Wednesday, February 27, 2013
De Vries & Stupakoff Fellowships
Ph.D. candidates, Michael Gamalinda and Anmol Grover, were named the 2013 de Vries and Stupakoff Fellowship recipients for the impact and quality of their recent publications.
Gamalinda, a fourth-year student in the Woolford lab, received the de Vries Fellowship for “Yeast polypeptide exit tunnel ribosomal proteins L17, L35 and L37 are necessary to recruit late-assembling factors required for 27SB pre-RNA processing” published in Nucleic Acids Research, and “Saccharomyces cerevisiae ribosomal protein L26 is not essential for ribosome assembly and function” published in Molecular and Cellular Biology.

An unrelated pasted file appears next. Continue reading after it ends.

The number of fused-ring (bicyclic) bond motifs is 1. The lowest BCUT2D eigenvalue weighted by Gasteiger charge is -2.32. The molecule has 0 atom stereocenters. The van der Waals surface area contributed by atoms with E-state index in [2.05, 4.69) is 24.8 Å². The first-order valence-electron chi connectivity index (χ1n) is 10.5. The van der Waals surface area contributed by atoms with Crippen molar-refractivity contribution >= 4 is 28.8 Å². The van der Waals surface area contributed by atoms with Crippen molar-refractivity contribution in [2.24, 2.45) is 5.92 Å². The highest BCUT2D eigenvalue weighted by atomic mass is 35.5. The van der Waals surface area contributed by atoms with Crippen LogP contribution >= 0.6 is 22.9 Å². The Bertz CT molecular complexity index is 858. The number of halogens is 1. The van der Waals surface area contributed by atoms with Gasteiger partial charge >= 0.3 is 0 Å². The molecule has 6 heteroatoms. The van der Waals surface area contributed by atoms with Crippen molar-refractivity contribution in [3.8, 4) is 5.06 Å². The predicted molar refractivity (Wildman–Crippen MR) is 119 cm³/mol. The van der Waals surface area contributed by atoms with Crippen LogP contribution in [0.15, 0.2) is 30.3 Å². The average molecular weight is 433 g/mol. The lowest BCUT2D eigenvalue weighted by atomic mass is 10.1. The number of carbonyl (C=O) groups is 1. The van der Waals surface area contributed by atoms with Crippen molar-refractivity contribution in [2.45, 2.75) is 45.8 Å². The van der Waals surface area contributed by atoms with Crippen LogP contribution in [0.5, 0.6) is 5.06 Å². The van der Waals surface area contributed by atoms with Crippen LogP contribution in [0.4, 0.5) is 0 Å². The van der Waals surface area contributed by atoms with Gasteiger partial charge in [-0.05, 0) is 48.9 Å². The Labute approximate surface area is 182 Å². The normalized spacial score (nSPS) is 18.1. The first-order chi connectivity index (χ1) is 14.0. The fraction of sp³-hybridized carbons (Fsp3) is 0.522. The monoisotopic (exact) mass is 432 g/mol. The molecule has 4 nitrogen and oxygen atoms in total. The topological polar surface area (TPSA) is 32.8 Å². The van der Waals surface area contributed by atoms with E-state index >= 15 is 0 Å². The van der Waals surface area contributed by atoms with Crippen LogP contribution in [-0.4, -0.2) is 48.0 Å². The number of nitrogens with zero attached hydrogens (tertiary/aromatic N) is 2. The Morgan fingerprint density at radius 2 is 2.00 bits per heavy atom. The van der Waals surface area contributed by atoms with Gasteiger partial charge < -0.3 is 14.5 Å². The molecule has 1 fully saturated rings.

Gamalinda’s work focuses on elucidating the roles of ribosomal proteins in eukaryotic ribosome assembly in vivo. Ribosomes are arguably the most complex nanomachines in nature, catalyzing the essential process of translation. In yeast, their biogenesis involves the transcription, processing, and folding of four ribosomal RNA (rRNA) species, as well as the regulated assembly of roughly 80 ribosomal proteins. Little is understood about how ribosomal proteins facilitate ribosome construction in living cells, so Gamalinda initially centered his studies on the four yeast ribosomal proteins, L26, L17, L35, and L37, surrounding the nascent peptide exit tunnel of the large ribosomal subunit. His work showed that these ribosomal proteins in this functional neighborhood are important for an intermediate pre-rRNA processing step in the ITS2 spacer sequence by recruiting key trans-acting factors required to trigger this event. Nucleocytoplasmic export of mutant nascent ribosomes lacking these ribosomal proteins is impaired, and in most cases, targeted for degradation.